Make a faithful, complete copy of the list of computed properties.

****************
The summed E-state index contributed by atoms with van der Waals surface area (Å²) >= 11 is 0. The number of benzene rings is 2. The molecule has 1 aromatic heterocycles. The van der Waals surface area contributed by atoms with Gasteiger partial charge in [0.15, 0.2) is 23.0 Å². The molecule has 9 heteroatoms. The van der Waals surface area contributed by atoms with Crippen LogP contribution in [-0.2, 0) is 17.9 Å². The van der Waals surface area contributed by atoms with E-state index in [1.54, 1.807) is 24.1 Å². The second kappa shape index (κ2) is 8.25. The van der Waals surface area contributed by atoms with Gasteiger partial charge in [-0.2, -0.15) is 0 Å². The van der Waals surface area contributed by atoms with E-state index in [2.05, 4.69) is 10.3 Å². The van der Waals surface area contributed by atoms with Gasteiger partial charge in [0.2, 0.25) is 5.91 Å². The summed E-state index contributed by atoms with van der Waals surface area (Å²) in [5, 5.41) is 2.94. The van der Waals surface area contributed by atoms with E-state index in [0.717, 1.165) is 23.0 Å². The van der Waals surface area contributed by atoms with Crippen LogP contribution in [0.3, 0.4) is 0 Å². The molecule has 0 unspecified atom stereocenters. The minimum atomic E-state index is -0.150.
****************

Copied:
The summed E-state index contributed by atoms with van der Waals surface area (Å²) >= 11 is 0. The number of benzene rings is 2. The molecule has 1 aromatic heterocycles. The van der Waals surface area contributed by atoms with Gasteiger partial charge in [0.15, 0.2) is 23.0 Å². The molecule has 9 heteroatoms. The van der Waals surface area contributed by atoms with Crippen LogP contribution in [-0.2, 0) is 17.9 Å². The van der Waals surface area contributed by atoms with E-state index in [1.54, 1.807) is 24.1 Å². The second kappa shape index (κ2) is 8.25. The van der Waals surface area contributed by atoms with Gasteiger partial charge in [-0.2, -0.15) is 0 Å². The van der Waals surface area contributed by atoms with E-state index in [2.05, 4.69) is 10.3 Å². The van der Waals surface area contributed by atoms with Gasteiger partial charge in [0.2, 0.25) is 5.91 Å². The summed E-state index contributed by atoms with van der Waals surface area (Å²) in [5, 5.41) is 2.94. The van der Waals surface area contributed by atoms with E-state index in [0.717, 1.165) is 23.0 Å². The van der Waals surface area contributed by atoms with Crippen LogP contribution in [0.3, 0.4) is 0 Å². The molecule has 0 unspecified atom stereocenters. The minimum atomic E-state index is -0.150.